Although a bipolar disorder has a clear genetic component, the relation between genetic variants and mutations on the one hand and the disorder on the other hand is indirect and far from clear. It is not known how they contribute to the susceptibility to the disorder, via neurotransmitters, hormones or brain development4See “The basis for most of the severe mental disorders is clear. And it gets more complicated. Because ” bipolar” families also show a higher rate of other DSM disorders such as schizophrenia, various forms of depression and autism. This is because several variants and mutations involved also cause susceptibility to other DSM disorders.
This indicates that the DSM classification of disorders and the genetic basis for psychiatric disorders are not compatible.

The story so far

Many genetic variants and mutations play a role in bipolar disorder, differing between different people and families. Many of the variants and mutations also play a role in other psychiatric disorders. Susceptibility to psychiatruc disorders is partly inherited and related to DNA, but as yet we have no idea what this relation is. This relation however is of importance for research into psychiatric disorders as also for the clinical practice.

New directions

What we need is a better defined search in the genetic haystack. For this, the groups under examination need to be more homogenous. But the question is what sort of homogeneity is related to genetic characteristics. This is not the case in groups which are homogenous for signs and symptoms, which are prominent criteria in the DSM clasification. Genetic homogeneity can be approximated by researching families with larger numbers of patients with psychiatric disorders. This happens incidentally. One example concerns research where a number of rare genetic variations were discovered in families with bipolar disorders and schizophrenia5See references, O’Brien et al..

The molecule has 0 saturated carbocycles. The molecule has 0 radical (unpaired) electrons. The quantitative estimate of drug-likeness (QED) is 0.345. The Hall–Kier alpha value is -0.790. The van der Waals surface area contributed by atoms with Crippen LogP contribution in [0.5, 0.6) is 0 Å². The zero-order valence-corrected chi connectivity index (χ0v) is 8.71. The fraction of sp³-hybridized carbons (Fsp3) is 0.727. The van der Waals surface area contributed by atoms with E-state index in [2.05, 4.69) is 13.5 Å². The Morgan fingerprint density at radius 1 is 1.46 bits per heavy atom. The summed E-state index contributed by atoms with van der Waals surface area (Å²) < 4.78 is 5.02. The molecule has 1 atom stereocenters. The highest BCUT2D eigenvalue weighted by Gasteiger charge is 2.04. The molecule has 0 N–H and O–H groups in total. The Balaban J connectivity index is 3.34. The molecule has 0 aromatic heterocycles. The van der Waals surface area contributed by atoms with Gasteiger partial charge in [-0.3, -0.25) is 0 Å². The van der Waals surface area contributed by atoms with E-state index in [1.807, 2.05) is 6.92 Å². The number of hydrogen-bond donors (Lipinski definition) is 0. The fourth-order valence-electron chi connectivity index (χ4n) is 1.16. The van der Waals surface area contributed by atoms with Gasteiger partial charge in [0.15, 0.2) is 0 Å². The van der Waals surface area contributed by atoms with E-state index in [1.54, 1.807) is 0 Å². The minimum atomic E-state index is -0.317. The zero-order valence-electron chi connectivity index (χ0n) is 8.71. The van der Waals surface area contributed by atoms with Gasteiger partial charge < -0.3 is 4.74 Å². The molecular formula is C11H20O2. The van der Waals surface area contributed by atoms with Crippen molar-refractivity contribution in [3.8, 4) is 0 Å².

Not only the research, but much of the organisation of health care does not take these developments into account. Departments specialised in the treatment of bipolar disorders, depression, anxiety disorders or schizophrenia, appear to be outdated.
Clusters based on families with related disorders may be a possibility. This may even be a first step towards personalised medicine. Those patients with bipolar disorders and colour blindness, for example, seem to respond specifically to Lithium. The idea also facilitates preventive medicine. All unaffected members of these high-risk families also carry these genetic variants, and thereby have a higher than average risk of developing psychiatric disorders.


My vision of the future of psychiatry, as regards both patient care and research, is based on the developments as described above.

  • Clustering families of patients  with severe disorders based on similar genetics, presentation and perhaps response to treatment. 
  • Signs and symptoms are important, but not the primary basis for categorising psychiatric disease.
  • Special attention to preventive measures in the health care provision for these families.
  • Specific attention to early diagnosis in the children and attention for psychological and social aspects for all members is important.
  • A search for biological mechanisms within such clusters in relation to presentation, (non)response to treatment, and the relative susceptibility to external influences such as stress, neglect and traumas.
  • The focus on families should not be too exclusive, as severe disorders – for instance through genetic mutations – also appear in isolation.